Further arguments were given as reasons that systematic biases cannot explain the apparent trends in the genomic data (Jordan et al. 2005a). One argument is that the correction for multiple substitutions has little effect, but as is clear from figure 3, this is true for the synthetic data set as well, for which there are no trends. Another argument, that the results are similar to those arrived at by looking at single-nucleotide polymorphism (SNP) databases, is a false comparison. SNPs represent the pattern of population polymorphisms caused by nonlethal (but likely deleterious) SNPs, most of which eventually will be deleted from the genetic pool. This pattern is likely to be quite different from the pattern of long-term accepted amino acid substitutions that results from the action of purifying selective pressure. It is reasonable to conjecture that amino acid SNP variants are more random than accepted substitutions and that those SNPs that are more likely to be selected against in the future are also less frequent in the overall protein; these are exactly the amino acids that will tend to have falsely positive flux due to reconstruction bias. A third argument, that it is the “archaic” amino acids that are gradually disappearing, also appears spurious. The biases in flux analyses generally lead toward the conclusion that there is an overall deletion of the common amino acids. Common amino acids are likely to be simpler—if for no other reason than to avoid extra synthesis work for the cell—and are therefore also most likely to result from experiments that attempt to recreate the conditions for the origin of amino acids. There is a need here to avoid unintended logical circularity: are inferences concerning the order of amino acid acquisition based on much more than the genetic code and their current frequencies?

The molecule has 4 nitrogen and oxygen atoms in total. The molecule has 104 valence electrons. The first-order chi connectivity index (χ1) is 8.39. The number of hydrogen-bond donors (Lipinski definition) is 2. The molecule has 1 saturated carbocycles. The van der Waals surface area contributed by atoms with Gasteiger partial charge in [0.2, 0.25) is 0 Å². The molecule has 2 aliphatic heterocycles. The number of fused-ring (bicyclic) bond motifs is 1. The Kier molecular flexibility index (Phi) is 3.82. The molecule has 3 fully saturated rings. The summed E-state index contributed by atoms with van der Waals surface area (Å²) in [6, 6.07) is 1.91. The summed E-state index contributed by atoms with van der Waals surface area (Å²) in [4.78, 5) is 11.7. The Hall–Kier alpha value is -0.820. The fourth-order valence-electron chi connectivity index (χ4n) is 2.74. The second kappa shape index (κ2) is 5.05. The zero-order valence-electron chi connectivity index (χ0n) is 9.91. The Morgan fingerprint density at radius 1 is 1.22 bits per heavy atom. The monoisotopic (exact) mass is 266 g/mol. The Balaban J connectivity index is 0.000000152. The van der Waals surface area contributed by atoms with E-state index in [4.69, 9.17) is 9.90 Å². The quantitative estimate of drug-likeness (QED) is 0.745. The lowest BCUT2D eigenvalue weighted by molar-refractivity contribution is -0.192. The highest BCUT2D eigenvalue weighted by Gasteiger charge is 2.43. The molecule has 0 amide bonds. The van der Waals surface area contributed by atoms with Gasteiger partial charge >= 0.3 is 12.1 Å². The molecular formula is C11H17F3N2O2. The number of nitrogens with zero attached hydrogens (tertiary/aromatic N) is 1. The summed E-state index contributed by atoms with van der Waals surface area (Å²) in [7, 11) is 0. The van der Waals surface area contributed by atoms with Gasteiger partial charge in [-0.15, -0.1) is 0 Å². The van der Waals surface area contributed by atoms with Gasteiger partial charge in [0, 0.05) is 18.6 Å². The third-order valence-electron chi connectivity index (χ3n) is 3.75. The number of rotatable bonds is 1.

It is likely that amino acid frequencies in various proteins have changed over evolutionary time and that this has resulted in fluxes. It is difficult to believe, however, that the direction of gain and loss should be convergent in different lineages and that it should be the same in fast- and slow-evolving sites. It is also hard to believe that the rate of gain or loss of amino acids should be constant over billions of years of evolution. Such inferences require convincing evidence and are more easily explained by normal evolutionary processes and statistical biases. Unfortunately, the genome data used by Jordan et al. (2005a) does not contain sufficient information to support their conclusions.
To accurately assess and correct for the statistical error requires an accurate model of the evolutionary process, including differences in equilibrium frequencies and substitution rates at different locations in different proteins. A site-specific model with the required accuracy is impossible to obtain with only 3 taxa, but site-specific models become better defined and more useful for predictive purposes as taxonomic sampling increases(Pollock and Bruno 2000); such model accuracy for a wide variety of proteins will be a great benefit of the rapidly increasing number of complete genomes being obtained by genome sequencing projects. Evolutionary genomics approaches have great potential benefits for understanding organismal function, physiology, and mutation, but there is need to approach the subject carefully. Casual use of these techniques without careful consideration of inherent pitfalls can be treacherous, and claims must be well substantiated from a statistical viewpoint before they are advanced.
We would like to thank Drs I. K. Jordan and S. Sunyaev for helpful explanations regarding their paper and Dr B. Blackburne for computational assistance. This work was supported by the Medical Research Council and grants to D.D.P. from the National Institutes of Health (GM065612-01 and GM065580-01), the National Science Foundation through the Louisiana Experimental Program to Stimulate Competitive Research and the Center for Bio-modular Multi-scale Systems, and the State of Louisiana Board of Regents (Research Competitiveness Subprogram and the Louisiana Education Quality Support Fund (2001–04)-RD-A-08 and the Millennium Research Program’s Biological Computation and Visualization Center) and Governor’s Biotechnology Initiative.